2. 2.

    Hotchkiss RS, Monneret G, Payen D (2013) Immunosuppression in sepsis: a novel understanding of the disorder and a new therapeutic approach. Lancet Infect Dis 13:260–268

  3. 3.

    Delano MJ, Ward PA (2016) The immune system's role in sepsis progression, resolution, and long-term outcome. Immunol Rev 274:330–353

  4. 4.

    Walton AH, Muenzer JT, Rasche D, Boomer JS, Sato B, Brownstein BH, Pachot A, Brooks TL, Deych E, Shannon WD, Green JM, Storch GA, Hotchkiss RS (2014) Reactivation of multiple viruses in patients with sepsis. PLoS One 9:e98819

  5. 5.

    Davila S, Halstead ES, Hall MW, Doctor A, Telford R, Holubkov R, Carcillo JA, Storch GA (2018) Viral DNAemia and immune suppression in pediatric sepsis. Pediatr Crit Care Med 19:e14–e22

  6. 6.

    De Vlaminck I, Khush KK, Strehl C, Kohli B, Luikart H, Neff NF, Okamoto J, Snyder TM, Cornfield DN, Nicolls MR, Weill D, Bernstein D, Valantine HA, Quake SR (2013) Temporal response of the human virome to immunosuppression and antiviral therapy. Cell 155:1178–1187

  7. 7.

    Li L, Deng X, Linsuwanon P, Bangsberg D, Bwana MB, Hunt P, Martin JN, Deeks SG, Delwart E (2013) AIDS alters the commensal plasma virome. J Virol 87:10912–10915

  8. 8.

    Ong DSY, Bonten MJM, Spitoni C, Verduyn Lunel FM, Frencken JF, Horn J, Schultz MJ, van der Poll T, Klein Klouwenberg PMC, Cremer OL (2017) Epidemiology of multiple herpes viremia in previously immunocompetent patients with septic shock. Clin Infect Dis 64:1204–1210

  9. 9.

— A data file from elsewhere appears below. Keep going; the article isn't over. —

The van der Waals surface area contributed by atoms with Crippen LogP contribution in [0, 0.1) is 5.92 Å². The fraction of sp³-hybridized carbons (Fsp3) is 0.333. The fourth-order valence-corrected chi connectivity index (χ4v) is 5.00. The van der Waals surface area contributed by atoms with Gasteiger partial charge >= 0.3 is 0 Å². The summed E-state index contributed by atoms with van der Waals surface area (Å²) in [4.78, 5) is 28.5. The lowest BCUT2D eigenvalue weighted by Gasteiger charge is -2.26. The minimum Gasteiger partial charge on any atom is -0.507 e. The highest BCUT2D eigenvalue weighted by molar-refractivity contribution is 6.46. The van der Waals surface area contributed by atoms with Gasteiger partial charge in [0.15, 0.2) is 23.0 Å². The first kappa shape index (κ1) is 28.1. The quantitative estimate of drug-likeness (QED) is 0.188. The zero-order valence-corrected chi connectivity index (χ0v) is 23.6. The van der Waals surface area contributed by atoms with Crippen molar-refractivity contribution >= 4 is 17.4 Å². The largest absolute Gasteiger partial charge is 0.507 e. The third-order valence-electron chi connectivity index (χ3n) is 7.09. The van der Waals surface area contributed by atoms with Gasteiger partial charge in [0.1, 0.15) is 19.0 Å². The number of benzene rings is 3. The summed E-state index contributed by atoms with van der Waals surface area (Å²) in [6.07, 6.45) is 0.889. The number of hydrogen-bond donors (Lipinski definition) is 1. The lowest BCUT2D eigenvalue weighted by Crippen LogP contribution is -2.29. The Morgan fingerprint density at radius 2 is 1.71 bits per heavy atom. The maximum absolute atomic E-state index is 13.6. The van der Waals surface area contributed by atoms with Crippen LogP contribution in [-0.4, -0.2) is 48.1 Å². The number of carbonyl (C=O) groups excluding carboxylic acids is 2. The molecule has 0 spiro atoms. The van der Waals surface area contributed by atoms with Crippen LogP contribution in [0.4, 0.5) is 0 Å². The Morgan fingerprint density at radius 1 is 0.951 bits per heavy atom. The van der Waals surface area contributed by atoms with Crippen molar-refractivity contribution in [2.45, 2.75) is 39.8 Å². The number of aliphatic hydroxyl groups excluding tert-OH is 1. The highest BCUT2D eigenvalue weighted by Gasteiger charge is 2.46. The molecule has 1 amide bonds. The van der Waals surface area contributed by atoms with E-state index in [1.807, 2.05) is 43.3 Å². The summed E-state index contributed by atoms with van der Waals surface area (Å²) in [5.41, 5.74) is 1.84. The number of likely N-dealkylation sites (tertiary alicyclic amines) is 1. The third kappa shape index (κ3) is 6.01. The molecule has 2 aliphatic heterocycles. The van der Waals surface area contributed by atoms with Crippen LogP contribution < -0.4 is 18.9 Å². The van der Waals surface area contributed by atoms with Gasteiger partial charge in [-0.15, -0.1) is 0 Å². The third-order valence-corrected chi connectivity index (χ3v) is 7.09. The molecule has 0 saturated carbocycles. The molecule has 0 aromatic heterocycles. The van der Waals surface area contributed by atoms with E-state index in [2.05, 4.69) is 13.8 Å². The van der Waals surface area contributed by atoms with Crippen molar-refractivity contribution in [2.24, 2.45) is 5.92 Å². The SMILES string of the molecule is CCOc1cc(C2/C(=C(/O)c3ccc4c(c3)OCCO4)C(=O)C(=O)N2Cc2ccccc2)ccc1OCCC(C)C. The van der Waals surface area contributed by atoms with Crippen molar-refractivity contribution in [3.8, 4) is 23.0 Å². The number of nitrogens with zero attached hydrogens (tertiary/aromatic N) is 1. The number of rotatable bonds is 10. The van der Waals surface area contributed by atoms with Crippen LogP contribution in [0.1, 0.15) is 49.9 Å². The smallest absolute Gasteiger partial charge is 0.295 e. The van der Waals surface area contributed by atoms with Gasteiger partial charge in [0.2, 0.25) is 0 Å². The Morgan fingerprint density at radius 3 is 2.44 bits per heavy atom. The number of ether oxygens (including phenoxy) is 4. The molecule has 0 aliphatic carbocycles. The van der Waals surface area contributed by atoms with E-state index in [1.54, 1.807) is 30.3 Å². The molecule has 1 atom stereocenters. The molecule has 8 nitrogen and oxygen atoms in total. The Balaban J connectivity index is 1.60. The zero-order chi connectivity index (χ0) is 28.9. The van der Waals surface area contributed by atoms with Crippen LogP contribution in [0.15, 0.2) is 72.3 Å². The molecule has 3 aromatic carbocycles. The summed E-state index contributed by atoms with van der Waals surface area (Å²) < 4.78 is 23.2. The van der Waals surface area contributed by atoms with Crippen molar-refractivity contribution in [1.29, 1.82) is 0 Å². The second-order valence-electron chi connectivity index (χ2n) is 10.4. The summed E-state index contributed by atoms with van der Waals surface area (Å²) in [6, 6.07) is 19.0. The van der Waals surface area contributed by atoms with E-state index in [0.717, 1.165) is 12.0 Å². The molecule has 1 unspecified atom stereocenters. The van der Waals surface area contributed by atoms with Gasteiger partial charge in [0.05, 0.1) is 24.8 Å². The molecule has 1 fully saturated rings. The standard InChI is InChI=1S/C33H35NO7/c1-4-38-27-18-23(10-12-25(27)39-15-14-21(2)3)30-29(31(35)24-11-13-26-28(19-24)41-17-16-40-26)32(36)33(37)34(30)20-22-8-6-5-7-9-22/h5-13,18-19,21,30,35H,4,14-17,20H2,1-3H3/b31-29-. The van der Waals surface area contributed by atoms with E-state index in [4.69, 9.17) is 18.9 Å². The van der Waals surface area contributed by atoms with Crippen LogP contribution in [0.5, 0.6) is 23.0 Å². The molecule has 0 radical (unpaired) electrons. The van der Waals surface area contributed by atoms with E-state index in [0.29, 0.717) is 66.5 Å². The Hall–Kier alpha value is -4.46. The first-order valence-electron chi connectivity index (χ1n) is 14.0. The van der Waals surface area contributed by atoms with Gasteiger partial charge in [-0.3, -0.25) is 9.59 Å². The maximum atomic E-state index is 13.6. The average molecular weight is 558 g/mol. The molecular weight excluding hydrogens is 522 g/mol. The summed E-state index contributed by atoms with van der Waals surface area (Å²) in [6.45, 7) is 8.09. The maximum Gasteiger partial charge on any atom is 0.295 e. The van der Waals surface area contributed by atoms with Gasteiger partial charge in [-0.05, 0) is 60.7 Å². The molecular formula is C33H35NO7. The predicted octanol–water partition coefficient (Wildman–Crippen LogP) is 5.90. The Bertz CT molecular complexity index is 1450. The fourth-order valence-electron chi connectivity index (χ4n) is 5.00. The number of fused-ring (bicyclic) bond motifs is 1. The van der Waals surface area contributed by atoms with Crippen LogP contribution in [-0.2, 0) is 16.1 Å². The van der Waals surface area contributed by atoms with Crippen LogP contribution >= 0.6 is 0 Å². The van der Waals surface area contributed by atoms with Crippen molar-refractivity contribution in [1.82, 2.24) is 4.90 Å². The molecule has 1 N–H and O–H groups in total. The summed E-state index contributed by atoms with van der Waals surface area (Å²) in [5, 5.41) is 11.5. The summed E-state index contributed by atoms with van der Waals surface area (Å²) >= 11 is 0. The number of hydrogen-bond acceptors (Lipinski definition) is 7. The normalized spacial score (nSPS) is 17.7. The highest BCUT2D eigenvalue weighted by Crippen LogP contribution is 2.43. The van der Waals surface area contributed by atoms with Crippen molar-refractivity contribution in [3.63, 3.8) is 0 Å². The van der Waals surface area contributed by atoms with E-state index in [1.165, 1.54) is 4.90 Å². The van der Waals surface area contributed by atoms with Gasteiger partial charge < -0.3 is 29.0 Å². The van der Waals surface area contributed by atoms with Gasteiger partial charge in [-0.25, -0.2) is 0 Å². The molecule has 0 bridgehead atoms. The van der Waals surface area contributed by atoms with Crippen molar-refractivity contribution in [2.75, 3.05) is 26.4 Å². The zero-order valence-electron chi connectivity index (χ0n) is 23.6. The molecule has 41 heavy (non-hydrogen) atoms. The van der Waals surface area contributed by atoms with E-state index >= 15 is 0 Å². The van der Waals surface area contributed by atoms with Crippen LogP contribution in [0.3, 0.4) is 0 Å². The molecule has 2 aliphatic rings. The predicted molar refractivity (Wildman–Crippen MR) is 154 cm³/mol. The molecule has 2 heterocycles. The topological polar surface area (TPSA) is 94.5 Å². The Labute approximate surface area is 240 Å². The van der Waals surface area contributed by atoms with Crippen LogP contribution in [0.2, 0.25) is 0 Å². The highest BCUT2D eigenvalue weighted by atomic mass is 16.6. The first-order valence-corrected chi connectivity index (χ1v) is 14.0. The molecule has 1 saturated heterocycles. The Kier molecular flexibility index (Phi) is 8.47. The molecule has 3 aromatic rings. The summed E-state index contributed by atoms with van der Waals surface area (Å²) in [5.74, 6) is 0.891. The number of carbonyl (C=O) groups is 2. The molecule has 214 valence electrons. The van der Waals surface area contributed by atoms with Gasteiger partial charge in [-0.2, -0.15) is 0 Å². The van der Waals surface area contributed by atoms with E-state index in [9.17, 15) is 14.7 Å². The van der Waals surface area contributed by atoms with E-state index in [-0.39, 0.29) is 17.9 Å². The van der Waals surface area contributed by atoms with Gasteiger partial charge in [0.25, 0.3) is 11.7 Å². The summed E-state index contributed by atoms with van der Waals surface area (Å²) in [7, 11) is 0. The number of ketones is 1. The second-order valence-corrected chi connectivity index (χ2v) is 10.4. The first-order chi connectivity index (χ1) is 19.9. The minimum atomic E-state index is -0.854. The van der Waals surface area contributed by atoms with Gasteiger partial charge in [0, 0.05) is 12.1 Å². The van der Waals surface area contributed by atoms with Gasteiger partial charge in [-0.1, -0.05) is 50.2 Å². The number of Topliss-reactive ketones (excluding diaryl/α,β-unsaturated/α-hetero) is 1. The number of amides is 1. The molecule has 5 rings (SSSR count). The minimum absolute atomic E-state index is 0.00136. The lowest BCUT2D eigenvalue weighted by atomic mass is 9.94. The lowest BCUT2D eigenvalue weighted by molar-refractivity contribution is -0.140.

Brenner T, Rosenhagen C, Hornig I, Schmidt K, Lichtenstern C, Mieth M, Bruckner T, Martin E, Schnitzler P, Hofer S, Weigand MA (2012) Viral infections in septic shock (VISS-trial)-crosslinks between inflammation and immunosuppression. J Surg Res 176:571–582

  10. 10.

    Coskun O, Yazici E, Sahiner F, Karakas A, Kilic S, Tekin M, Artuk C, Yamanel L, Besirbellioglu BA (2017) Cytomegalovirus and Epstein-Barr virus reactivation in the intensive care unit. Med Klin Intensivmed Notfmed 112:239–245

  11. 11.

    Libert N, Bigaillon C, Chargari C, Bensalah M, Muller V, Merat S, de Rudnicki S (2015) Epstein-Barr virus reactivation in critically ill immunocompetent patients. Biom J 38:70–76

  12. 12.

    Luyt CE, Combes A, Deback C, Aubriot-Lorton MH, Nieszkowska A, Trouillet JL, Capron F, Agut H, Gibert C, Chastre J (2007) Herpes simplex virus lung infection in patients undergoing prolonged mechanical ventilation. Am J Respir Crit Care Med 175:935–942

  13. 13.

    Chiche L, Forel JM, Roch A, Guervilly C, Pauly V, Allardet-Servent J, Gainnier M, Zandotti C, Papazian L (2009) Active cytomegalovirus infection is common in mechanically ventilated medical intensive care unit patients. Crit Care Med 37:1850–1857

  14. 14.

    Traen S, Bochanen N, Ieven M, Schepens T, Bruynseels P, Verbrugghe W, Jorens PG (2014) Is acyclovir effective among critically ill patients with herpes simplex in the respiratory tract. J Clin Virol 60:215–221

  15. 15.

    Limaye AP, Stapleton RD, Peng L, Gunn SR, Kimball LE, Hyzy R, Exline MC, Files DC, Morris PE, Frankel SK, Mikkelsen ME, Hite D, Enfield KB, Steingrub J, O'Brien J, Parsons PE, Cuschieri J, Wunderink RG, Hotchkin DL, Chen YQ, Rubenfeld GD, Boeckh M (2017) Effect of ganciclovir on IL-6 levels among Cytomegalovirus-seropositive adults with critical illness: a randomized clinical trial. JAMA 318:731–740

  16. 16.

    Peronnet E, Venet F, Maucort-Boulch D, Friggeri A, Cour M, Argaud L, Allaouchiche B, Floccard B, Aubrun F, Rimmele T, Thiolliere F, Piriou V, Bohe J, Cazalis MA, Barbalat V, Monneret G, Morisset S, Textoris J, Vallin H, Pachot A, Lepape A, Group MIPRS (2017) Association between mRNA expression of CD74 and IL10 and risk of ICU-acquired infections: a multicenter cohort study. Intensive Care Med 43:1013–1020

  17. 17.

    Friggeri A, Cazalis MA, Pachot A, Cour M, Argaud L, Allaouchiche B, Floccard B, Schmitt Z, Martin O, Rimmele T, Fontaine-Kesteloot O, Page M, Piriou V, Bohe J, Monneret G, Morisset S, Textoris J, Vallin H, Blein S, Maucort-Boulch D, Lepape A, Venet F (2016) Decreased CX3CR1 messenger RNA expression is an independent molecular biomarker of early and late mortality in critically ill patients. Crit Care 20:204